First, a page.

October 20, 1997

From Gerald R. Lucas

Women in Epics

The Sin, Franz von Stuck (1893)

Enkidu states, before his eminent death, “Because of her. She made me see / Things as a man, and a man sees death in things. That is what it is to be a man. You’ll know / When you have lost the strength to see / The way you once did.” Compare this to Thetis’ question to Achilles, “Is there no comfort in a woman’s arms — for you, who have so short a time to live and stand already in the shadow of Death and inexorable Destiny?” And Achilles’ statement to Priam, “We men are wretched things, and the gods, who have no cares themselves, have woven sorrow into the very pattern of our lives.” Women and death seem linked in both epics. Enkidu directly blames a woman for showing him death, while Achilles can find no succor in a woman’s touch and sees only sorrow in life. Perhaps Achilles cannot find comfort with a woman because he indirectly blames a woman for his sorrow. It was the abduction of Helen that led to the Argives’ attack of Troy, and it was Agamemnon’s taking Brisies that caused Achilles refusal to fight. Perhaps, then, both Helen and Brisies were the cause of Patroclus’ death in Achilles’ mind.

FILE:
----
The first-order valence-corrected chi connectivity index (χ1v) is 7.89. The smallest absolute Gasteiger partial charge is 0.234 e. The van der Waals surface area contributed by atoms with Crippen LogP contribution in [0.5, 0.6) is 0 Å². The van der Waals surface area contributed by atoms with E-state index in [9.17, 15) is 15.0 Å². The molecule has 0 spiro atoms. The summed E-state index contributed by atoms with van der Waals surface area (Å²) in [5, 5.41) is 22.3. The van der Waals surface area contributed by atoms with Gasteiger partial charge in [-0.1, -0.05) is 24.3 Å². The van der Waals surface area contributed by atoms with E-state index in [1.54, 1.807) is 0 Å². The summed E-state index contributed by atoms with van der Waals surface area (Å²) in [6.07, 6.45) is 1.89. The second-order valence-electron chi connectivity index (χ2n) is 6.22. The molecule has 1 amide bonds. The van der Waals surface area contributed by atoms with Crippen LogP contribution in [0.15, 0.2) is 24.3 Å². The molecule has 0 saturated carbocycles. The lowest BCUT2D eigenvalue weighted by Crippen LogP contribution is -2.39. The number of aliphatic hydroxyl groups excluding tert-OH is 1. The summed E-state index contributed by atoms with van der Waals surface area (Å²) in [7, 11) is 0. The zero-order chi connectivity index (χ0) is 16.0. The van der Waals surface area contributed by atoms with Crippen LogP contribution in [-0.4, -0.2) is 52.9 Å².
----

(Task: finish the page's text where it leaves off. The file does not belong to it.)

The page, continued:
This might not be as far-fetched as it sounds if the way in which women are treated throughout the Iliad is briefly examined. Firstly, women are viewed as chattel. Agamemnon must return Chyseis to her father and decides that he wants Achilles’ woman, Brisies. The debate is not over the fact that Brisies is a woman with a rational mind and passions, but whether or not Agamemnon has the right as the leader of the Greeks to take her as he might take a sword or a three-legged cauldron. Agamemnon has taken Achilles’ love toy away because his was taken away — seem childish? Yet this is no child’s game.

Helen is the next woman who is very similar to Brisies. She was taken from her husband, Menelaus, by Paris, and married by him in Troy. Helen has nothing to say about this? The reader is never presented with the true thoughts of Helen — what does she feel toward Menelaus? She considers herself a “shameless creature” made for the whims of man. What happens to Helen or Brisies (the former will make an appearance in the Odyssey)? More important is the death of Hector — the wrath of Achilles.

Most women are brainless oxen, it seems, in the world of the Greeks, and little more in Gilgamesh’s; yet both bring pain and death to the heroes, presenting an archetype that has haunted western thought since.